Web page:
NEW YORK, NY
Koenig Sphere, the iconic bronze sculpture created by German artist Fritz Koenig, weighs 25 tons, stands 27 ft. high and has an 17 ft.diameter. Commissioned by the Port Authority in 1966, it was displayed in the plaza between the two Twin Towers of the original World Trade Center. After the September 11, 2001 terrorist attacks, the sphere was damaged but miraculously survived the collapse of both towers. It was later moved to Battery Park where it has resided ever since. On the evening of August 14, 2017, Railroad Construction Company, Inc. began a two day relocation project to move the Sphere to Liberty Park on the grounds of the new World Trade Center.
In an effort to minimize the impact to each park, approximately two weeks were spent preparing the Sphere for the move. The sculpture was disassembled into five pieces and each piece along with the fabricated support base was carefully lifted onto lowboy flatbed trucks and secured for the half mile trip to Liberty Park. The existing three foot thick reinforced concrete foundation was demolished and removed and the area at Battery Park was restored to grade, back filled, top soiled and reseeded to match existing turf.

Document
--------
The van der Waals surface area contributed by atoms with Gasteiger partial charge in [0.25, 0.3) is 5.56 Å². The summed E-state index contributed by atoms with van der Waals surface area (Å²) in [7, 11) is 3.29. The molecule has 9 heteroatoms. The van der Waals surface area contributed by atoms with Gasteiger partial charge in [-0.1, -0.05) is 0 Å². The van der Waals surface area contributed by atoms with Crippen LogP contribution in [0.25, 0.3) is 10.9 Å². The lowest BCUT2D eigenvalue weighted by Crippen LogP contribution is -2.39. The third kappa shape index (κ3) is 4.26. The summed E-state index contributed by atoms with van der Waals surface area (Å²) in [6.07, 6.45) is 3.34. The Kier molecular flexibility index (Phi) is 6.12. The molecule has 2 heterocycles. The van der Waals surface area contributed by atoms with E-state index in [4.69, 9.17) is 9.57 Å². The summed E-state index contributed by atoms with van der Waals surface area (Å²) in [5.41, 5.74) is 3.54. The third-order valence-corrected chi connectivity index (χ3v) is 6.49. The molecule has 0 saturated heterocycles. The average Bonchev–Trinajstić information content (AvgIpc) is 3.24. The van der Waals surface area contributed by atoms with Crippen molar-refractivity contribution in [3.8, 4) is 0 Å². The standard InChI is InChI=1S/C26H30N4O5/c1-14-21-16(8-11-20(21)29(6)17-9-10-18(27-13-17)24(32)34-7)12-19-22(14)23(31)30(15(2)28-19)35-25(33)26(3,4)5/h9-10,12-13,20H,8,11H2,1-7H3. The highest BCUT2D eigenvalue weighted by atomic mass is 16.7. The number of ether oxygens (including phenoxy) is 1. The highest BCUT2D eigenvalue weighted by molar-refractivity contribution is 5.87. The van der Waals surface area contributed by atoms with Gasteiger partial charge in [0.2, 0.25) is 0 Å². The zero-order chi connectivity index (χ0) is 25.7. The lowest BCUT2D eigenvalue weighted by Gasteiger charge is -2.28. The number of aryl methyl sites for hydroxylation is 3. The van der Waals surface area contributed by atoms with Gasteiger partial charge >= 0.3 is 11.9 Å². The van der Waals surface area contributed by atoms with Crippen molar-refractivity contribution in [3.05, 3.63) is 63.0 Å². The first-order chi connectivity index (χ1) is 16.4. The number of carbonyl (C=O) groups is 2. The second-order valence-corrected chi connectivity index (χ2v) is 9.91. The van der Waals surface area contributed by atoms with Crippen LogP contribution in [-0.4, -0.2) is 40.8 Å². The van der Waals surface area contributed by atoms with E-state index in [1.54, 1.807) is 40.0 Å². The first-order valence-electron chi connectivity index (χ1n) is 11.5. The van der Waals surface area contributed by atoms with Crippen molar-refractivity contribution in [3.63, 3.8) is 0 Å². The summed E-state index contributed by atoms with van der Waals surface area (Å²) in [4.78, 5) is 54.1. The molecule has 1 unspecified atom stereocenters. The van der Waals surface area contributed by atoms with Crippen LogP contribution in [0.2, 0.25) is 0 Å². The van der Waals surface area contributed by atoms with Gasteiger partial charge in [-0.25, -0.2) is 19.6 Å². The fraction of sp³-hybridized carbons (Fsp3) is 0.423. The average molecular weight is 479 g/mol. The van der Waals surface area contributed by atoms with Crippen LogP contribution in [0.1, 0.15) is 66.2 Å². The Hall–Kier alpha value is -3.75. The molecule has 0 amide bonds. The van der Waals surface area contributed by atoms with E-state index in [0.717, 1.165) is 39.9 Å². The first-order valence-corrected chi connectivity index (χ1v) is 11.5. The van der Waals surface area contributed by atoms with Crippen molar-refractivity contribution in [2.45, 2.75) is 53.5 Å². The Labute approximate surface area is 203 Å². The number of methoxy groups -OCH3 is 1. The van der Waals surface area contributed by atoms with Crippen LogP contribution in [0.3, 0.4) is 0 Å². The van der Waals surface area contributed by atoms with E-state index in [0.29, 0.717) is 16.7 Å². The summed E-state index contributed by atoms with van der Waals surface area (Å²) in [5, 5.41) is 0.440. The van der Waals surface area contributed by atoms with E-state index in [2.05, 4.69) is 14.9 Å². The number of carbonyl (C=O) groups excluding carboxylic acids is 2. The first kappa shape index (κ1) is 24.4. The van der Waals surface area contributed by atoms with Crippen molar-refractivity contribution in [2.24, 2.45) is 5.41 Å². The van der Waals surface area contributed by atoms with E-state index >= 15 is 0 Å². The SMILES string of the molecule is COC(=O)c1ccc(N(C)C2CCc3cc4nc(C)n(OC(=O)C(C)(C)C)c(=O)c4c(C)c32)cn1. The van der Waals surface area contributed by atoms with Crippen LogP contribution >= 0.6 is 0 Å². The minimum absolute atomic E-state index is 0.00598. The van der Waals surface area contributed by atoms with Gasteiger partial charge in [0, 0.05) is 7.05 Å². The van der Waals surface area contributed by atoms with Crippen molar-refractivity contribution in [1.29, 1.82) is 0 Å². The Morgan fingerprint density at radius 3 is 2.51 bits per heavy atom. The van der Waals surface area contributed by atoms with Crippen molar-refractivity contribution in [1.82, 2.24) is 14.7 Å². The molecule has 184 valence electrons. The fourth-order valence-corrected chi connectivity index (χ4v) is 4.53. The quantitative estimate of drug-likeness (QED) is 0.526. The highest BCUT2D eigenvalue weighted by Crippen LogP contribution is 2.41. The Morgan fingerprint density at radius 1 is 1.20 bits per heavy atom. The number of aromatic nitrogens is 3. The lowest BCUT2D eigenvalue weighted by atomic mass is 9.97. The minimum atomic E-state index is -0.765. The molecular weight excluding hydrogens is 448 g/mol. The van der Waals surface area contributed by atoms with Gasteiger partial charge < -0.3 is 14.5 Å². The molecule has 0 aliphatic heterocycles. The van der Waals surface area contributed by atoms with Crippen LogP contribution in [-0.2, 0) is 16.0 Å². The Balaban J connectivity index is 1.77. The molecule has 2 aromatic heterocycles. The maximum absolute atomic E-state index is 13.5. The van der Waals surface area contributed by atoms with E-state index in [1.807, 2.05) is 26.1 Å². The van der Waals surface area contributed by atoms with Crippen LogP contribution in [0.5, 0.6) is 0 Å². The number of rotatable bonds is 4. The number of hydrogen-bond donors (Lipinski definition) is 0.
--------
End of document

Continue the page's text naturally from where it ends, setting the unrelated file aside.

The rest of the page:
At Liberty Park temporary fence panels were installed to protect existing walkways during the installation and eighty yards of soil was removed for the new concrete base and pedestal. An infringing light post was removed and various fixtures were redistributed around the park. Displaced plants were relocated and planted. The area between the edging and the skirt was filled with river stone.
Designed as a symbol of world peace through world trade, the Sphere has become a beacon of hope and representation of our nation's indestructible spirit. On August 16, the unrestored sculpture was re-dedicated by the Port Authority at its new permanent location. Sixteen years after the attacks, Koenig Sphere has returned to its original home at the World Trade Center, overlooking the place it stood for three decades.
"It was a sculpture, now it's a memorial."
- Fritz Koenig